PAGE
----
Later, he said in a video online, his struggles caused him to turn to alcohol and to wind up in rehab.
"I thought I was dumb," Sopel said. "I acted out. Nobody understood what it's like."
Only when his daughter -- now a high school senior taking advanced placement classes -- began to struggle with reading did Sopel figure out what had caused his learning challenges all along. Winkler, similarly, discovered his dyslexia when his stepson exhibited reading troubles and got diagnosed.
"When you're in the middle of it, you think you're the only one," Sopel said.
Not true. Dyslexia affects some people more severely than others. But in total, it affects roughly 20% of the population, according to the Yale Center for Dyslexia and Creativity.
Since his diagnosis, Sopel has focused on helping others and easing the anxiety and isolation the disorder can cause.
His foundation promotes the Wilson Language Training system, which worked to improve reading ability for Sopel's daughter. The organization offers teacher training so educators can become certified in the Wilson system. (For details, fill out the form on the Contact page at https://www.brentsopelfoundation.org/.)
But Sopel hasn't taken lessons himself.
"I'm not mentally there to tackle that," he said. "I'm more in the world of helping everyone else. It's not about me anymore."
Jeremy Bailey, 47, of Bolingbrook recently began receiving tutoring for his dyslexia, which went undiagnosed until he was 46. He was unable to read until he began working with tutor Lori Jurjovec of Naperville on strategies to break apart and understand written language.
- Brian Hill | Staff Photographer
A carpenter's story
Jeremy Bailey has built frame houses without instructions and always fixes his car himself. He's repaired printing presses, forklifts and tractors without mechanical training, and he's worked in excavating, road construction and carpentry.
Bailey is 47 and runs his own contracting company, but he couldn't read. Until a year ago, he never knew dyslexia was the reason why.
Since then, Bailey has been getting help from tutor Lori Jurjovec of Naperville.
One of the main things she's teaching him is not to guess. Using the Barton Reading & Spelling System, Jurjovec is helping Bailey learn prefixes and suffixes and how to sound out, then piece together, letters into words into meaning.
"When you're dyslexic, you have to learn to read in chunks," Jurjovec said. "You lack the region of your brain to store word form."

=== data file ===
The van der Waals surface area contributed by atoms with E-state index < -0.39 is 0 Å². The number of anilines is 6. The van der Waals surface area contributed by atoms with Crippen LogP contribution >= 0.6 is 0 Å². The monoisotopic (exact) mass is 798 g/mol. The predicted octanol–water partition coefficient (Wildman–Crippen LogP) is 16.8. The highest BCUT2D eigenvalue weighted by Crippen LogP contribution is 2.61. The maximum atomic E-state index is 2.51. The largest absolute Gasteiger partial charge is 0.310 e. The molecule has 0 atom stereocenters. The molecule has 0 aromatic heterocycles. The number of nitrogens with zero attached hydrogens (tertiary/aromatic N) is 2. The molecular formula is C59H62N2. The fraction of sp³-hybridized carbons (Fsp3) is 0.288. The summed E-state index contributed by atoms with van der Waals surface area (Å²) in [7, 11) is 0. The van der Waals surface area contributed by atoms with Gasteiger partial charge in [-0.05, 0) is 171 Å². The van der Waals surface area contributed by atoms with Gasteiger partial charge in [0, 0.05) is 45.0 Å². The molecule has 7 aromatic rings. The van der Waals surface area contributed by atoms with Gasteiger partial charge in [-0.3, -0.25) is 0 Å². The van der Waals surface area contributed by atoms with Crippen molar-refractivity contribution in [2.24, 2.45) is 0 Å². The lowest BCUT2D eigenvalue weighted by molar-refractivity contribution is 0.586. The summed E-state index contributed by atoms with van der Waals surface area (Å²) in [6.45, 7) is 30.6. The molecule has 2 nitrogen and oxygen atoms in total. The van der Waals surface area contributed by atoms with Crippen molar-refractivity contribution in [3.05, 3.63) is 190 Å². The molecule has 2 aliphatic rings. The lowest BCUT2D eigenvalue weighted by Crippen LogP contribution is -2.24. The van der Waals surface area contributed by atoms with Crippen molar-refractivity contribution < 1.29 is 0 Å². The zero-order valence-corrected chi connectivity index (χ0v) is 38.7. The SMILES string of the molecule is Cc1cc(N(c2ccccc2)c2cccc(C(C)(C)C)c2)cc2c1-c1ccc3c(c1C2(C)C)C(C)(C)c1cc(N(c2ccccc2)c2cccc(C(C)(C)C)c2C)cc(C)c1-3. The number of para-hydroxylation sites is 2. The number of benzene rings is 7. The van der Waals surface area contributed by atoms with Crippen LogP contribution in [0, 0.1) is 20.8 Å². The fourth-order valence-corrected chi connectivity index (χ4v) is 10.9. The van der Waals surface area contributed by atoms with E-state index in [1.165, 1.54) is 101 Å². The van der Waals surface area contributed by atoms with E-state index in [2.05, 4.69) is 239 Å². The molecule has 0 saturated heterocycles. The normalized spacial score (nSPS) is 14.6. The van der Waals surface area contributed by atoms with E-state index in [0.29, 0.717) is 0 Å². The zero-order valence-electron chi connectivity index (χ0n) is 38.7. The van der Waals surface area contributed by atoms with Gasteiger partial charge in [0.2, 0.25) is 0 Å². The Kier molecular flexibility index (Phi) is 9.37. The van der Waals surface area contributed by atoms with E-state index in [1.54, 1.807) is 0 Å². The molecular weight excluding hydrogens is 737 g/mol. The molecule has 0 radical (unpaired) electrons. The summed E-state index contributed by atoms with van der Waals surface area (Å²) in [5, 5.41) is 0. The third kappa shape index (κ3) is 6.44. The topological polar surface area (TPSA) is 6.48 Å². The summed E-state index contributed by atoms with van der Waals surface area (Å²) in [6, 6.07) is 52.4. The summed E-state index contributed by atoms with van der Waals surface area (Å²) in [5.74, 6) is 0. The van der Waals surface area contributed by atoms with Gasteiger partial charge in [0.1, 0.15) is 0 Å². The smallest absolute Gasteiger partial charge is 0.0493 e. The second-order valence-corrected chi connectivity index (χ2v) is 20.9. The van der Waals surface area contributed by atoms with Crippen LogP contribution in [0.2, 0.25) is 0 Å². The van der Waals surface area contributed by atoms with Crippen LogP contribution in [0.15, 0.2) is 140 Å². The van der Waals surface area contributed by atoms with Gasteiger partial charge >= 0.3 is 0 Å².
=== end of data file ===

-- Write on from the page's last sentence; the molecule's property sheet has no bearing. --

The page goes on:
Bailey never had the ability to read a restaurant menu or to pay his bills. Memory and his roommate, Todd Thode, have been his crutches.
"I'm able to actually figure out words now," he said. "I've always wanted to learn how to read; I just couldn't do it."
As a child in Oswego, Bailey said, he was placed in special education and pushed along to the next grade, regardless of his lack of progress, just like Sopel.
He isolated himself, never really dated and always felt like he had to fend for himself. He moved out at age 17 and has worked a string of labor-heavy jobs ever since.
"When you grow up with dyslexia, it's hard for you and it makes your self-esteem low," he said. "I did not live a very good life because of all the problems I've had."
Like Sopel, Bailey used alcohol to deal with the stress.
"I kept myself down. You feel like you're useless," Bailey said. "You feel like people treat you different because you're dyslexic."
Bailey's goal now is to learn enough reading from Jurjovec and then enough math from Thode to be able to pursue his GED. He knows he'll need the certificate of high school completion to find work less physically demanding than carpentry.
"Eventually, my body won't be able to handle it," he said.
Advocate Jenine Hanson of the Dyslexia Action Group of Naperville said she is amazed by Bailey's progress.
"Everything is getting better in my life," Bailey said. "Good things come with learning to read."
Hanson supports the work Bailey, Winkler and Sopel are doing to encourage childhood detection of the disorder.
"It's a really powerful message about identification of any learning disability," Hanson said. "Because the impact it could have on your life is quite tremendous."